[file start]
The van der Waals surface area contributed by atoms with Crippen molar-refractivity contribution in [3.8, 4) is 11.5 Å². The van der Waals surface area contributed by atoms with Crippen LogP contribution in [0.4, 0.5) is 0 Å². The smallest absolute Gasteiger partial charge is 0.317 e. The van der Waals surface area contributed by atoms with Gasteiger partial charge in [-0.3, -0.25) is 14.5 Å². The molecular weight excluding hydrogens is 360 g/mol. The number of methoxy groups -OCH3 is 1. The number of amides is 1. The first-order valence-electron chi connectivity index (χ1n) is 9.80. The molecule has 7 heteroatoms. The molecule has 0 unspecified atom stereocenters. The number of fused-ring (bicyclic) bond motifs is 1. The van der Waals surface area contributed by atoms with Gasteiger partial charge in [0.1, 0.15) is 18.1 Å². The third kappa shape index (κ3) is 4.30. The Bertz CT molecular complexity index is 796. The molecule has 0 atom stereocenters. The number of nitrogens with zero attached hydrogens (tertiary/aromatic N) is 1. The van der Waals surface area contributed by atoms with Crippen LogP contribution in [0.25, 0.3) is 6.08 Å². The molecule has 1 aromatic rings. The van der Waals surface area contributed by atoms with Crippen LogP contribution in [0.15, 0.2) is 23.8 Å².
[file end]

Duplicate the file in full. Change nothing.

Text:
The van der Waals surface area contributed by atoms with Crippen molar-refractivity contribution in [3.8, 4) is 11.5 Å². The van der Waals surface area contributed by atoms with Crippen LogP contribution in [0.4, 0.5) is 0 Å². The smallest absolute Gasteiger partial charge is 0.317 e. The van der Waals surface area contributed by atoms with Gasteiger partial charge in [-0.3, -0.25) is 14.5 Å². The molecular weight excluding hydrogens is 360 g/mol. The number of methoxy groups -OCH3 is 1. The number of amides is 1. The first-order valence-electron chi connectivity index (χ1n) is 9.80. The molecule has 7 heteroatoms. The molecule has 0 unspecified atom stereocenters. The number of fused-ring (bicyclic) bond motifs is 1. The van der Waals surface area contributed by atoms with Gasteiger partial charge in [0.1, 0.15) is 18.1 Å². The third kappa shape index (κ3) is 4.30. The Bertz CT molecular complexity index is 796. The molecule has 0 atom stereocenters. The number of nitrogens with zero attached hydrogens (tertiary/aromatic N) is 1. The van der Waals surface area contributed by atoms with Crippen LogP contribution in [0.25, 0.3) is 6.08 Å². The molecule has 1 aromatic rings. The van der Waals surface area contributed by atoms with Crippen LogP contribution in [0.15, 0.2) is 23.8 Å².